POST OF THE DAY
Apple
Shareholder Equity and Cash,
Dell vs. Apple

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By Plato90s
April 22, 2003

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In a recent series of post by jonkai, it was pointed out that Dell doesn't have shareholder equity or book value reflecting its position as the #1 computer maker in the world. By comparison, Apple has built up a lot of equity, with intrinsic value comparable to Dell ($4.1B vs. $4.9B).

That's a deceptive view, however, because it doesn't take into account 2 factors. One is the degree of shareholder dilution, and the other is the enterprise value of the company.

(Note: all quarter and year references are fiscal, not calendar, and unique to each company. all share counts are for fully diluted)

Apple increased its book value on the order of $3B from the nadir of 1998 by pursuing massive shareholder dilution. Outstanding shares increased by nearly 40% from 1998 to 2000, the height of Apple's book value. Apple built its equity at the cost of selling large chunks of itself to employees and companies like Microsoft.

By comparison, Dell has actually held its outstanding share count steady in the 2.6B - 2.8B shares level for the last 5 years. At the same time, its book value has increased from $1.4B in Q1 of 1999 to $4.9B at the end of 2003. If Dell had pursued the same strategy as Apple, ignoring shareholder dilution, then its book value would be far greater today.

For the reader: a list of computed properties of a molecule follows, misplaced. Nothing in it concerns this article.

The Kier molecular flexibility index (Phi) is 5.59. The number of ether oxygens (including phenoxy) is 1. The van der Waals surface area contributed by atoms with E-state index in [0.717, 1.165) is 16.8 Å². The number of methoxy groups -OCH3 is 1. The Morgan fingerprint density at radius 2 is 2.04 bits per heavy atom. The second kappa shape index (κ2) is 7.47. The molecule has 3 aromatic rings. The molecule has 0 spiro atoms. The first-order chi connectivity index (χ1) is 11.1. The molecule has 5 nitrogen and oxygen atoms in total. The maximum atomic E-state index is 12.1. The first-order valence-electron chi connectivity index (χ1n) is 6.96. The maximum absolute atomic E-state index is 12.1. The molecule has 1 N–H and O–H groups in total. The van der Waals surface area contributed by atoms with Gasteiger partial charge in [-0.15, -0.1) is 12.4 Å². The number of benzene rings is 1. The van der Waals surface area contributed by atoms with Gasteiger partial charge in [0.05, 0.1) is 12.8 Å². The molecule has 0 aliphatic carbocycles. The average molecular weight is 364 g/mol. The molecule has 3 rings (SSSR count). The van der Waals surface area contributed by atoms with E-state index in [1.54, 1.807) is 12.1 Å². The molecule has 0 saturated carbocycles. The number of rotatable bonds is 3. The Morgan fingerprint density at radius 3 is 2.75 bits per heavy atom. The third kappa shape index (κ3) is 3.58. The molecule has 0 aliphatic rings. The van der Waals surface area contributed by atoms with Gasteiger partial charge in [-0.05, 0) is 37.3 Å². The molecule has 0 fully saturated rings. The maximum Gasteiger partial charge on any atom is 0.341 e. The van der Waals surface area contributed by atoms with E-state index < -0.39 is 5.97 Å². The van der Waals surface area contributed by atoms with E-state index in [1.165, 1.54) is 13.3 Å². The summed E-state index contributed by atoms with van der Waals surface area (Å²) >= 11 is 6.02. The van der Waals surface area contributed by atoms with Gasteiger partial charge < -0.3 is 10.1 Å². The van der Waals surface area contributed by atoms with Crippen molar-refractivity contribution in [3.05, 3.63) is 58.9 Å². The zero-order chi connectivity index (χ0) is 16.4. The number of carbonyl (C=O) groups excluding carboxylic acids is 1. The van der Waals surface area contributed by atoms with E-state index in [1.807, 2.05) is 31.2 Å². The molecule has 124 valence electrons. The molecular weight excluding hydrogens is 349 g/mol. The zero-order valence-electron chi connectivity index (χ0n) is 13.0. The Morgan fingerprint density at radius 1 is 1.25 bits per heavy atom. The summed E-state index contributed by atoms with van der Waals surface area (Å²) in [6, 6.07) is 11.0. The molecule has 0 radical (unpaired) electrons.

As it is, Dell has accomplished a superior balance, IMO, by increasing book value by 250% in 5 years while holding dilution steady. Apple got the same 250% increase, but did it with a 40% dilution of shareholders.

The other half of the equation is the enterprise value of the company. Over the last 8 full quarters, Apple generated operational income of $60M. At the same time, its interest/investment income is $219M. This proves out the point that Apple is primarily profitable through cash, and that its enterprise value is extremely low. Generating $60M of profit from $11.6B in revenue is rightly considered to be under-performing.

By comparison, Dell generates billions in operating income every year. jonkai has correctly pointed out that Dell spends almost all of that income to purchase its own share, which is the only reason dilution on a massive scale has not hit Dell.

The big difference to focus on is the ability of management to change the situation.

Dell has the ability to abandon dilution control at any point and focus its operating profit to building book value. It can double its shareholder equity in about 9 quarters, at current cash flow levels. An all-cash war chest of impressive size is always at the fingertip of Dell's management.

Apple doesn't have the ability to instantly increase its operating profit to a level comparable with Dell. The book value Apple has is about as high as Apple will have, unless it was willing to dump even more shares. Apple can't realistically double its book value the way Dell can, because it has such a low enterprise value.

To paraphrase Sun Tzu

"The wise general depends not on the weakness of his enemies, but on his own strength."

Dell has control of its own fate, to go in any direction they want. Apple is locked into the existing course because of its own weakness.


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